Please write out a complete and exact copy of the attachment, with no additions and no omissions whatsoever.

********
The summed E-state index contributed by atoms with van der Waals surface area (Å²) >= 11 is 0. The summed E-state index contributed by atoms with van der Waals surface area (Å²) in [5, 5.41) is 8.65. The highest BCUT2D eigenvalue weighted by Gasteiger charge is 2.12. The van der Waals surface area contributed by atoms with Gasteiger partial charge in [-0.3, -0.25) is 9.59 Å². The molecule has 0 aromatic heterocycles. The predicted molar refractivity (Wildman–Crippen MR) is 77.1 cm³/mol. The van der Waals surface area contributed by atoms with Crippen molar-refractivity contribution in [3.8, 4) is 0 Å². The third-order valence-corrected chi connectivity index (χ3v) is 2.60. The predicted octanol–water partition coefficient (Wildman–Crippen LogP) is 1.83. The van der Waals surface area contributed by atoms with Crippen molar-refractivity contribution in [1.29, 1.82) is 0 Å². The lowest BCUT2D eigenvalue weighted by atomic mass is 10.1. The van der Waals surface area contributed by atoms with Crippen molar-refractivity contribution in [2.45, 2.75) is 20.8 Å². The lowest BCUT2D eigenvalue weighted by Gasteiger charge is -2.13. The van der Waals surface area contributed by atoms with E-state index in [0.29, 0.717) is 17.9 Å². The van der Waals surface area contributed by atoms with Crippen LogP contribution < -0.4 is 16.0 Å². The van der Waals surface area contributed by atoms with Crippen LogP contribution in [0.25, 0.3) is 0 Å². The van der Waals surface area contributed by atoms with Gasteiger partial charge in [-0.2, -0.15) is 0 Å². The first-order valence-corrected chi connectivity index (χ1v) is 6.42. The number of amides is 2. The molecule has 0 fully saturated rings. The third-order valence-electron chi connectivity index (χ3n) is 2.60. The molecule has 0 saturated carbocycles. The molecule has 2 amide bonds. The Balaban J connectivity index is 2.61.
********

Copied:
The summed E-state index contributed by atoms with van der Waals surface area (Å²) >= 11 is 0. The summed E-state index contributed by atoms with van der Waals surface area (Å²) in [5, 5.41) is 8.65. The highest BCUT2D eigenvalue weighted by Gasteiger charge is 2.12. The van der Waals surface area contributed by atoms with Gasteiger partial charge in [-0.3, -0.25) is 9.59 Å². The molecule has 0 aromatic heterocycles. The predicted molar refractivity (Wildman–Crippen MR) is 77.1 cm³/mol. The van der Waals surface area contributed by atoms with Crippen molar-refractivity contribution in [3.8, 4) is 0 Å². The third-order valence-corrected chi connectivity index (χ3v) is 2.60. The predicted octanol–water partition coefficient (Wildman–Crippen LogP) is 1.83. The van der Waals surface area contributed by atoms with Crippen molar-refractivity contribution in [1.29, 1.82) is 0 Å². The lowest BCUT2D eigenvalue weighted by atomic mass is 10.1. The van der Waals surface area contributed by atoms with Crippen molar-refractivity contribution in [2.45, 2.75) is 20.8 Å². The lowest BCUT2D eigenvalue weighted by Gasteiger charge is -2.13. The van der Waals surface area contributed by atoms with E-state index in [0.29, 0.717) is 17.9 Å². The van der Waals surface area contributed by atoms with Crippen LogP contribution < -0.4 is 16.0 Å². The van der Waals surface area contributed by atoms with Crippen LogP contribution in [0.25, 0.3) is 0 Å². The van der Waals surface area contributed by atoms with Gasteiger partial charge in [-0.2, -0.15) is 0 Å². The first-order valence-corrected chi connectivity index (χ1v) is 6.42. The number of amides is 2. The molecule has 0 fully saturated rings. The third-order valence-electron chi connectivity index (χ3n) is 2.60. The molecule has 0 saturated carbocycles. The molecule has 2 amide bonds. The Balaban J connectivity index is 2.61.